As the exams regulator prepared to abandon the assessment of coursework counting towards the grades for science A Levels, Tim Oates, Group Director of Assessment Research and Development at Cambridge Assessment, considered the impact of current coursework – or controlled assessment – arrangements on science teaching.
Speaking at the Association for Science Education Conference at the University of Birmingham on 9 January, Tim said that although it is widely recognised that the current system of coursework assessment does not work, it could be detrimental to promote approaches which may also result in the abolishment of science experiments in the classroom. He went on to say that there is "unequivocal evidence from many years of research that shows that children and young people acquire understanding of vital aspects of biology, chemistry and physics far more effectively when programmes include learning grounded in experiments in the classroom".
Tim called for a shift in the idea about the role and use of practical work. Acknowledging the pressures on teachers to enhance exam grades, he said that some mistakenly believed practical work was a simply a necessary part of preparation for the exam. Calling on examples from medical education, he claimed that a rich mixture of practice and theory results in a deep, secure learning which ensures that pupils are ready to go into industry or higher education with robust practical, as well as theoretical, scientific knowledge.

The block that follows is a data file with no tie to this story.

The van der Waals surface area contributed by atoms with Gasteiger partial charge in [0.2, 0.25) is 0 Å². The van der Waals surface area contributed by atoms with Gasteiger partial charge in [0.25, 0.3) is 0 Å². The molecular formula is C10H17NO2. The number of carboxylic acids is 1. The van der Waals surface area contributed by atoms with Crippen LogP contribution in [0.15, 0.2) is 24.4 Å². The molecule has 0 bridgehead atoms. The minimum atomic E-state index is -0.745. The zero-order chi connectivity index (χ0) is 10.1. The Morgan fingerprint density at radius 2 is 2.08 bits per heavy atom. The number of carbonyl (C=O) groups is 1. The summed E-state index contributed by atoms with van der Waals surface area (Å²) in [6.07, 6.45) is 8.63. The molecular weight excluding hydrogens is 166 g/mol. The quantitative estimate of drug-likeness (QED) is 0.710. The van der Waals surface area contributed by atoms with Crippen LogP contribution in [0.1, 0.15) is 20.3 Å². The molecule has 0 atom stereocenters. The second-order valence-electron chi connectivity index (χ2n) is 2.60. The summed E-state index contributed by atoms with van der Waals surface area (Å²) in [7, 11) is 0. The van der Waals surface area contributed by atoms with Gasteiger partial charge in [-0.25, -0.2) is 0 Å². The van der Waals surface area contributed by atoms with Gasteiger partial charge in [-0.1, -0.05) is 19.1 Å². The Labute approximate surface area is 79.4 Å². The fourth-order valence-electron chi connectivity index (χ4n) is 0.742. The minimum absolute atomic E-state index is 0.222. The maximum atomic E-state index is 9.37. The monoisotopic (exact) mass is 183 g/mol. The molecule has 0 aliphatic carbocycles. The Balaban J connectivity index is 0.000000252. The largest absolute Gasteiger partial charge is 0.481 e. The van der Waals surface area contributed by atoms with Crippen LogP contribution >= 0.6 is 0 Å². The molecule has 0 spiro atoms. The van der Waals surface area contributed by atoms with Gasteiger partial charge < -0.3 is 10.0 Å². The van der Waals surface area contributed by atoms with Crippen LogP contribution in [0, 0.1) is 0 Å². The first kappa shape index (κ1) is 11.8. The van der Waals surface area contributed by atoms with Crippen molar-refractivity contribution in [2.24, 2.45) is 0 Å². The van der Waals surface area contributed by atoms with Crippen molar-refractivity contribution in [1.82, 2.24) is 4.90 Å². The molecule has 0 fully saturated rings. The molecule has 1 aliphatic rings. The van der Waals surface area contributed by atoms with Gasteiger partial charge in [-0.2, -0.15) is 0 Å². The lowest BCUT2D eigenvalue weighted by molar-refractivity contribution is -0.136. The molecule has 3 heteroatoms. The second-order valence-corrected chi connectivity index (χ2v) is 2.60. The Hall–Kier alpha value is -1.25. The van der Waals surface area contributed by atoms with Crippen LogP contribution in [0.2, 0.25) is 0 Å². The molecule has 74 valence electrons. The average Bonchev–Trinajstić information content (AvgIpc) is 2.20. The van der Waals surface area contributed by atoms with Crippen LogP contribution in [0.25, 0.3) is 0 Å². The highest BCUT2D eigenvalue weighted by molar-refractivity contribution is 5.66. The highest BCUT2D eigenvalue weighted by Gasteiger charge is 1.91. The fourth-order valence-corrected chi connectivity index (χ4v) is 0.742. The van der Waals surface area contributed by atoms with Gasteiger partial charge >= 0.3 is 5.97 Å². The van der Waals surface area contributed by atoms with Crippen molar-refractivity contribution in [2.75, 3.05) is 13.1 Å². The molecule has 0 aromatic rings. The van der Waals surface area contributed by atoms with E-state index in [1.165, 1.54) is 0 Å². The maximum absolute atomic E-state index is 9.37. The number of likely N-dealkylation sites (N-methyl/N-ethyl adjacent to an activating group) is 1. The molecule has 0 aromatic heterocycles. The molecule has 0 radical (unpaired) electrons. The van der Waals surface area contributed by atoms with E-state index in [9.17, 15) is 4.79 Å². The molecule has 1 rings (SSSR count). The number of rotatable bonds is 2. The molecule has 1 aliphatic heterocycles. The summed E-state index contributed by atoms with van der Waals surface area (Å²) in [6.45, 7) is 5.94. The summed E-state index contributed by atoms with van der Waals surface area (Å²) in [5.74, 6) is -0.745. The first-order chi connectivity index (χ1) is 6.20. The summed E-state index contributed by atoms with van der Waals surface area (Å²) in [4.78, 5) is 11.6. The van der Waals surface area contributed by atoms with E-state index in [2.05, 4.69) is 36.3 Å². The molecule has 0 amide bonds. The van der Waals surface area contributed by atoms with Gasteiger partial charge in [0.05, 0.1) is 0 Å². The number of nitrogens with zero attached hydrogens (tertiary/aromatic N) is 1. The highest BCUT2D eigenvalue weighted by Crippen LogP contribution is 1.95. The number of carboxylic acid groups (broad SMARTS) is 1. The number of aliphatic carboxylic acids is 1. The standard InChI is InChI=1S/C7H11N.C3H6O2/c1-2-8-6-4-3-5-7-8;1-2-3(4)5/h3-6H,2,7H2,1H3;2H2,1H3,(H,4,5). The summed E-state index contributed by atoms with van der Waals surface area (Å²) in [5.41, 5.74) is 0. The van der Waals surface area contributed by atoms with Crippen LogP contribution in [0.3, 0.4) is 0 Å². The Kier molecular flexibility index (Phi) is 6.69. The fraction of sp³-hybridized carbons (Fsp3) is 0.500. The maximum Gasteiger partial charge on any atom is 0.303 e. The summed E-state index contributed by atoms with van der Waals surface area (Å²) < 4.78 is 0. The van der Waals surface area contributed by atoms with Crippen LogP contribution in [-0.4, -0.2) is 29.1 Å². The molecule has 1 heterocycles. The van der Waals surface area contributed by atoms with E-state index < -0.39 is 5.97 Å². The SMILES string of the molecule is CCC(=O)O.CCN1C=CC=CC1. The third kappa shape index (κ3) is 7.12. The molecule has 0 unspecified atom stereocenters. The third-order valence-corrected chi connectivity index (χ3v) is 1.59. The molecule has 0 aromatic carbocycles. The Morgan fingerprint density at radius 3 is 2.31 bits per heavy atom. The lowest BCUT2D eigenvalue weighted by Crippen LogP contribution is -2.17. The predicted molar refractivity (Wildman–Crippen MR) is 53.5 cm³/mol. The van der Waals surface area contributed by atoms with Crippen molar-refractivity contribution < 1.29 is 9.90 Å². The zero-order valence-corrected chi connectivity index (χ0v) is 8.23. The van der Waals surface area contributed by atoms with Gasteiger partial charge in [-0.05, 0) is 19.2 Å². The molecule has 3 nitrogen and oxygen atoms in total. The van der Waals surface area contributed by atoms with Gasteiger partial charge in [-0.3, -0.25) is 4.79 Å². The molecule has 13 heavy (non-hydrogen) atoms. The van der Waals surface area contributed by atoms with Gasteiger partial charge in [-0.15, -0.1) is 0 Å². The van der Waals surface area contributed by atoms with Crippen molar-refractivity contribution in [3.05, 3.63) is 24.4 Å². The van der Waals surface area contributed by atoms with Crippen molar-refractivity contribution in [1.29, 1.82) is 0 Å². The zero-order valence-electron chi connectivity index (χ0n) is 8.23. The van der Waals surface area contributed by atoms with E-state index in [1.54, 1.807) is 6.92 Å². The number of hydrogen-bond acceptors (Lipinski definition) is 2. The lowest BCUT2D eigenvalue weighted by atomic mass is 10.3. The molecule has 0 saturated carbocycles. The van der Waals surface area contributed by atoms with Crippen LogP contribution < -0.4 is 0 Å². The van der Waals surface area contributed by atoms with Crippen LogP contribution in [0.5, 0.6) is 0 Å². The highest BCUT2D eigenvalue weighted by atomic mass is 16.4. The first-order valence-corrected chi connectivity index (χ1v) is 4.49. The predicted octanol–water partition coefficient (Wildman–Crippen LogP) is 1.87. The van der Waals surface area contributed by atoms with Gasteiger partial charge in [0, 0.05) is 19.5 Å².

Explaining that much of the recent critique on controlled assessment in science has been that it has tended to err towards assessing knowledge rather than practical activity, Tim called for a greater precision about what the purpose of coursework should be in terms of learning outcomes. This, he said, would ensure that it can be designed more effectively into learning programmes and public examinations, where marks would need to be measured with specific constructs. Perhaps controversially, he suggested that we consider whether we should not include coursework within public examinations themselves, saying that "we should not be irrationally opposed to high quality written end-assessment focussing on knowledge, where the best preparation is rich, immersive practical work".
In 2013, Tim published a paper on alternative approaches for appropriate placing of ‘coursework components’ in GCSE examinations. At the same time, our UK exam board, OCR proposed that practical experiments in science, fieldwork in geography and creative activities in arts subjects, among others, should continue to be a part of the subject syllabus – with the knowledge assessed as part of the final exams – but with a key change being that the coursework itself would not contribute to a final grade.